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Pulmonary Complications and Preoperative Pulmonary Evaluation

Posted Aug 12 2008 7:08pm


More pulmonary than cardiovascular complications

In general, any surgery imposes a risk to every system in our body. Most of the complications of surgery are related to cardiovascular events as well as infections. However Pulmonary complications after surgery are also frequent and probably more than the cardiovascular.

Which after-surgery complications in the lungs?

Typical pulmonary complications are local infections like pneumonia, disordered gas exchange with respiratory failure, bronchospasm (wit symptoms of asthma), marginal collapse of portions of the lungs (also called atelectasis), and/or exacerbations of previously existing pulmonary conditions (e.g. exacerbation of COPD).

What predisposes to pulmonary complications?

The nature of the pulmonary complications can be related to the surgical procedure itself or to the patient. The surgical procedure may be described according to site, duration, and anesthesia from which it may be expected that procedures close to the thorax, prolonged interventions, and general anesthesia are associated with subsequent pulmonary complications.

However, patients may also predispose to some risk of complications in the pulmonary structure and functions. Patients with chronic lung diseases tend to have more complications, especially patients with COPD. Age >60 years old, smoking condition, deficient health condition, and heart failure are potential elements of risk for pulmonary complications.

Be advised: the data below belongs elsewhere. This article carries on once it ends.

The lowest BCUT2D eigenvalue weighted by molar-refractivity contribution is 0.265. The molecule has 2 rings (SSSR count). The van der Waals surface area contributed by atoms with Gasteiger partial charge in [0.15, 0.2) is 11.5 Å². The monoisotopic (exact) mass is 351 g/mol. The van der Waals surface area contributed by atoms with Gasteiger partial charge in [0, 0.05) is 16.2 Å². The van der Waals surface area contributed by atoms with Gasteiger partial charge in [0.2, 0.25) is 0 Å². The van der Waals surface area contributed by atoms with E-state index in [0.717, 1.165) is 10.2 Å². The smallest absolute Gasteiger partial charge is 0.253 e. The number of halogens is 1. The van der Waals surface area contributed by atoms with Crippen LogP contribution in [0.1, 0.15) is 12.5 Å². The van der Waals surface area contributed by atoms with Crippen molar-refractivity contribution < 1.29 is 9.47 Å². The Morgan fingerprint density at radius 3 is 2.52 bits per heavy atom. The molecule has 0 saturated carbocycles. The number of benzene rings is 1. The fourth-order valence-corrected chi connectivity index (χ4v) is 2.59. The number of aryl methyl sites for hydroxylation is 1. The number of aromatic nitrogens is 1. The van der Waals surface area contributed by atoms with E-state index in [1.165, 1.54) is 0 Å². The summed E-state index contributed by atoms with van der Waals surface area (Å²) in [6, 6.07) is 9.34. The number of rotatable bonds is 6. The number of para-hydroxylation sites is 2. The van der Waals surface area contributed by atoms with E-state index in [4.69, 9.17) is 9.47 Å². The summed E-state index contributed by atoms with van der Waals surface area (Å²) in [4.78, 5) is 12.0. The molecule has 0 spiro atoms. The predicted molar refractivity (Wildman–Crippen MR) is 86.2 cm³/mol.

How a physician gather facts over issues to solve

These facts make it necessary to assess patients in plan of surgery for potential lung localized detrimental events. The interview of a patient under surgery program must include questions related to previous lung diseases, isolated respiratory symptoms, and smoking status. The physical examination must also be directed to find anomalies of the pulmonary area as well as trachea at the neck.

The laboratory studies of patients with positive findings in history of physical exam will mandate assessing with one or several of: pulmonary function tests (spirometry), arterial blood gas analysis, chest X-rays, and serum albumin.

Recommendations to the patient

After consideration of risk, patients would be able to receive instructions like: smoking cessation, COPD optimization of therapy, and some recommendations after surgery: lung expansion maneuvers, appropriate analgesia and prophylaxis of deep venous thrombosis. For some patients it may be required other methods of lung ventilation and controlled use of nasogastric tubes (indicating them just when really necessary and not as routine).

In summary

Patients are susceptible of lung complications when they go through a surgical procedure and an appropriate approach may minimize the occurrence of those complications.

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